KW: What’s Visa’s Transmission?

JFL: “Transmission pour l’image” was created because of the need to transmit information, ideas and concepts from one generation of photojournalists to another. We have hosted it since 2010.

It lasts three days, and consists of two programs; one held in the morning and then another held in the evening. This year’s instructors include Christopher Morris (who will be running Transmission), Alice Gabriner, João Silva, Stephan Vanfleteren and Bülent Kiliç, all of whom are incredibly talented professionals.

However, it is not a portfolio review, or a “how to take photos” lecture. It really is aimed at delving into the deeper issues as these professionals talk about how to create an individual visual identity, the changing dynamics of the industry, how to deal with tough situations, ethics, etc. to over a dozen participants.

KW: What advice would you give to young photographers who visit Visa and are interested in pursuing a career in photojournalism?

JFL: You have to work hard to be a successful photojournalist. Read and immerse yourself in this world. If you are thinking of a subject, research it and make sure that you find a new angle.

For those of you who are coming to Visa, and want to see picture editors, please try to schedule an appointment. At the same time, understand that these people are only human, and the professional week is busy and stressful. Don’t be alarmed if a scheduled appointment is cancelled. Re-schedule it with a polite and non-aggressive approach.

KW: What do you see as the future of Visa? How will this year’s festival be focusing on engaging new audiences?

JFL: One of the most important things for me is securing the future of Visa. I understand that the only way to do this is by bringing in young minds who know the industry, understand photojournalism and can imagine how it could progress. We are in an age of infinite possibility, and I am optimistic about those who I have chosen to help see Visa into the future. I am interested in passing the reins onto someone else, and I have a few candidates that surpass the necessary criteria.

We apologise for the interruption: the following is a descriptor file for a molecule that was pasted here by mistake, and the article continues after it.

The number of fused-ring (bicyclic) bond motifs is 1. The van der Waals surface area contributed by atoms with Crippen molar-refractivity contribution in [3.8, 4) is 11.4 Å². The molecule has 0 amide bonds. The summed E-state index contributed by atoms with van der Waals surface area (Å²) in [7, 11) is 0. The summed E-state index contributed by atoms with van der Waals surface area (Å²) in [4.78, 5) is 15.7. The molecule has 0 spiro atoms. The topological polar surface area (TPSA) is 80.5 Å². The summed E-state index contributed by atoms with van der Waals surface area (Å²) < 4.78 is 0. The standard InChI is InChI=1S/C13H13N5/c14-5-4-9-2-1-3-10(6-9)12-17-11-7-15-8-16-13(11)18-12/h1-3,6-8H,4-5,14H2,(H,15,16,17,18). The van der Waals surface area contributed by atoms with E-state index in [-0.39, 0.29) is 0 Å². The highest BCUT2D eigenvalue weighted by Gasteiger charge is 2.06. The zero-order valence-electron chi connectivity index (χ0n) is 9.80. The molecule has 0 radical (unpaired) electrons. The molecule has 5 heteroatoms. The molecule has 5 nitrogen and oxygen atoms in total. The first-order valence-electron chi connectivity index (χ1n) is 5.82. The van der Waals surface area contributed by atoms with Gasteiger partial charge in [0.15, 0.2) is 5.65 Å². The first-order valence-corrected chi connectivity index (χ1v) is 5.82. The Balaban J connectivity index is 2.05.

In general, we are taking all the steps to reach a new audience. For example, we have hired a team of digital strategists to work on our social media presence across platforms.

We are also collaborating with interesting projects — ones that push the boundaries of photojournalism, as well as holding innovative conferences that will then be broadcast for those who could not make it to the festival.

KW: Do you have any plans for the 30th year anniversary?

JFL: Hopefully, and I say hopefully because many things can change in three years, we will be introducing more interactive displays. We will also be hosting discussions with some of the first Visa-exhibited photojournalists to celebrate the rich history of the festival.

—Jean-François Leroy, interviewed by Kyla Woods


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Visa pour l’Image is the premier International Festival of Photojournalism. It is held in Perpignan, France each year. This festival is a unique event where you can join thousands of kindred spirits who share a love and passion for photography. View the greatest photojournalist work from around the world in exhibitions across the city.